The Second City comedy troupe presents "Charmed and Dangerous" at Baltimore's Centerstage

The Second City comedy troupe is presenting its spoof of Baltimore, "Charmed and Dangerous," now at Centerstage through Oct. 16. (Photo by Michael Brosilow, Courtesy of Centerstage / September 28, 2011)

After drawing large crowds to Centerstage early this year with a Baltimore-spoofing blend of scripted skits and improv comedy, a famous troupe from Chicago has returned with a sequel featuring brand-new material. Although "The Second City: Charmed and Dangerous" creatively verges on succumbing to a case of sophomore slump, it's still a funny show.

Created by the on-stage performers along with Ed Furman and Tim Sniffen, the new show earns points for keeping up with local news headlines since the first visit. That means you'll hear jokes about the recent mayoral primary election, Grand Prix car race, events marking the 200th anniversary of the War of 1812, and other items that make life interesting in the quirky city.

As with the first show, however, there is a tendency to quickly drop names and not always fully follow through on the comedic possibilities.

There's a very promising sketch, for instance, in which Second City impersonates the Baltimore-based water ballet company named Fluid Movement and then choreographically parodies Baltimore Mayor Stephanie Rawlings-Blake and other mayoral candidates in the recent primary election. Unlike a well-researched satirical sketch that would explore the actual personalities involved, this brief sketch makes an admittedly hilarious joke about the mayor and quickly ends on that line.


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If some of the sketches benefit from such brevity, others would be better if they did more than riff on the headlines and instead humorously analyzed our provincial culture. The evening's inevitable stop-and-go nature is not necessarily a problem, but it is a bit of a problem that so many of the skits feel hasty.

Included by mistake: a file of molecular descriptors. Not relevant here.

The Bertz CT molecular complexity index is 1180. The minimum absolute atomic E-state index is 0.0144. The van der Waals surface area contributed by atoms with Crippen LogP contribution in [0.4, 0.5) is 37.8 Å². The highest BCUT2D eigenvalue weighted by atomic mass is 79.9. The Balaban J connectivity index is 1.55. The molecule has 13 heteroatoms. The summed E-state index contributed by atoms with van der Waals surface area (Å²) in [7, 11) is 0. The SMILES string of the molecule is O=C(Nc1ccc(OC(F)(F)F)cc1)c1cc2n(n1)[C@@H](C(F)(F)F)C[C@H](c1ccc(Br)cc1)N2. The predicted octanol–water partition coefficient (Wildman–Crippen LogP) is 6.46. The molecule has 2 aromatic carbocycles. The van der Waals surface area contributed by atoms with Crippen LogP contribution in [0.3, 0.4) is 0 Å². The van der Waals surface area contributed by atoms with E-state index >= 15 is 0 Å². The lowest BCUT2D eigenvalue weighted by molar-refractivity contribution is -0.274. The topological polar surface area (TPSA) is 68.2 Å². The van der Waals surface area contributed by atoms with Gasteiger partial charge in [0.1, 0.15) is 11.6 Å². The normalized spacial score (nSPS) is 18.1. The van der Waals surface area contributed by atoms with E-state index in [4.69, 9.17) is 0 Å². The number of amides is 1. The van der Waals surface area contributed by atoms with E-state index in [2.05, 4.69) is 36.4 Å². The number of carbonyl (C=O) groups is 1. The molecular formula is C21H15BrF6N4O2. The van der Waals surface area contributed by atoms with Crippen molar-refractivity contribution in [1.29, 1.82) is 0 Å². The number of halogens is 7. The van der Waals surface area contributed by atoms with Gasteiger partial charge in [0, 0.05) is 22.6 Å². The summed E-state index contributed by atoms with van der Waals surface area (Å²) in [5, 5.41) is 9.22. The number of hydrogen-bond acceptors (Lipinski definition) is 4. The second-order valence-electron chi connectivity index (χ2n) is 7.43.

By contrast, there are a few somewhat longer and more accomplished sketches that show off this company's skills as quick-witted writers and performers. A song-punctuated spoof of the power wielded locally by Johns Hopkins is funny because, well, it speaks truth to power. The jokes and song lyrics are clever throughout this segment.

An especially amusing moment involves the owners of a modest rowhouse being told that they are losing their home to the ever-expanding Hopkins medical campus in East Baltimore. And as a comic kicker, the jokes told about Hopkins are supplemented by jokes aboutMercy Medical Center.

Any comedy company that ribs hospitals clearly is not afraid to go after the most powerful players in the local landscape. Yes, even the late Gov. William Donald Schaefer gets invoked in a do-it-now-themed scene set in heaven.

Although these routines are all newly crafted for the company's return engagement and, of course, the audience-participatory improv skits are new every night, much of the local reference-reliant material basically feels recycled.

Let's face it. How many jokes can you tell about crabs? How many cracks can you make about the distinctive characteristics of such Baltimore neighborhoods as Hampden, Fells Point and Roland Park?

What makes the hilarious and not-so-hilarious skits more or less cohere is that the current cast members, none of whom appeared here last time, are having such a good time that it spreads to their satirical targets, which means, umn, us.

Working under director Matt Hovde and greatly assisted by the nimble and versatile music director Matthew Loren Cohen, the company members certainly are eager to please. That means you won't mind being made fun of by Cody Dove, Ryan Archibald, Ric Walker, Brooke Breit, Lili-Anne Brown and Chelsea Devantez.

In making Baltimore generally come alive on stage, these good-natured comedians are not helped any by the set behind them. When the company appeared here early this year, the wonderfully evocative set design by Jennifer Stearns was anchored by Formstone-clad rowhouse facades.

Although it probably would have been too predictable if this sequel merely spun variations on those pink flamingo-flanked rowhouses, Daniel Ettinger's set design for "Charmed and Dangerous" is dominated by several house facades whose eclectic architectural elements don't cohere into anything you're likely to find on local streets.

The odder elements of this urban twilight zone design include a large wood bin mysteriously placed in front of a house; and also a high fence whose graffiti-covered wood surface is so gently faded that it resembles a tastefully abstract painting. Subdued graffiti in Baltimore? I don't think so, hon.

"The Second City: Charmed and Dangerous" runs through Oct. 16 at Centerstage, 700 N. Calvert Street in Baltimore. Tickets are $10 to $50. Call 410-332-0033 or go to http://www.centerstage.org/charmed.